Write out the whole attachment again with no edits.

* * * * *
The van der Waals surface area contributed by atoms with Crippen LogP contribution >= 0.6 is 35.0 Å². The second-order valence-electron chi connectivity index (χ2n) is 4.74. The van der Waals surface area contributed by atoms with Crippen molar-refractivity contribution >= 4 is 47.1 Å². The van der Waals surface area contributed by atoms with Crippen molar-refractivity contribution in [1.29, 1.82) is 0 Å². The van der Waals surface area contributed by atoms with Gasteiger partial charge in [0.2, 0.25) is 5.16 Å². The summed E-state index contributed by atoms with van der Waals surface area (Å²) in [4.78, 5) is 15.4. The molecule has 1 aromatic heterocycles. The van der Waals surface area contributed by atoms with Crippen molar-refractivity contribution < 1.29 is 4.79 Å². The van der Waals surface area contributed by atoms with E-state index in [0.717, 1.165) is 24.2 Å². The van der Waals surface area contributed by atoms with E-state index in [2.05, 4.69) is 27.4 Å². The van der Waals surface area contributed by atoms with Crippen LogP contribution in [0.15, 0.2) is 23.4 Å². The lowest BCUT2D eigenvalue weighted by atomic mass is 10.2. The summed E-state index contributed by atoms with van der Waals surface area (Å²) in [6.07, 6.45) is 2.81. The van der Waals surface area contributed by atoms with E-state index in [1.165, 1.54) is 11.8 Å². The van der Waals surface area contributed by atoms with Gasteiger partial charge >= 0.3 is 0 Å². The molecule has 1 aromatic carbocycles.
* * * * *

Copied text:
The van der Waals surface area contributed by atoms with Crippen LogP contribution >= 0.6 is 35.0 Å². The second-order valence-electron chi connectivity index (χ2n) is 4.74. The van der Waals surface area contributed by atoms with Crippen molar-refractivity contribution >= 4 is 47.1 Å². The van der Waals surface area contributed by atoms with Crippen molar-refractivity contribution in [1.29, 1.82) is 0 Å². The van der Waals surface area contributed by atoms with Gasteiger partial charge in [0.2, 0.25) is 5.16 Å². The summed E-state index contributed by atoms with van der Waals surface area (Å²) in [4.78, 5) is 15.4. The molecule has 1 aromatic heterocycles. The van der Waals surface area contributed by atoms with Crippen molar-refractivity contribution < 1.29 is 4.79 Å². The van der Waals surface area contributed by atoms with E-state index in [0.717, 1.165) is 24.2 Å². The van der Waals surface area contributed by atoms with E-state index in [2.05, 4.69) is 27.4 Å². The van der Waals surface area contributed by atoms with Crippen LogP contribution in [0.15, 0.2) is 23.4 Å². The lowest BCUT2D eigenvalue weighted by atomic mass is 10.2. The summed E-state index contributed by atoms with van der Waals surface area (Å²) in [6.07, 6.45) is 2.81. The van der Waals surface area contributed by atoms with E-state index in [1.165, 1.54) is 11.8 Å². The van der Waals surface area contributed by atoms with Gasteiger partial charge >= 0.3 is 0 Å². The molecule has 1 aromatic carbocycles.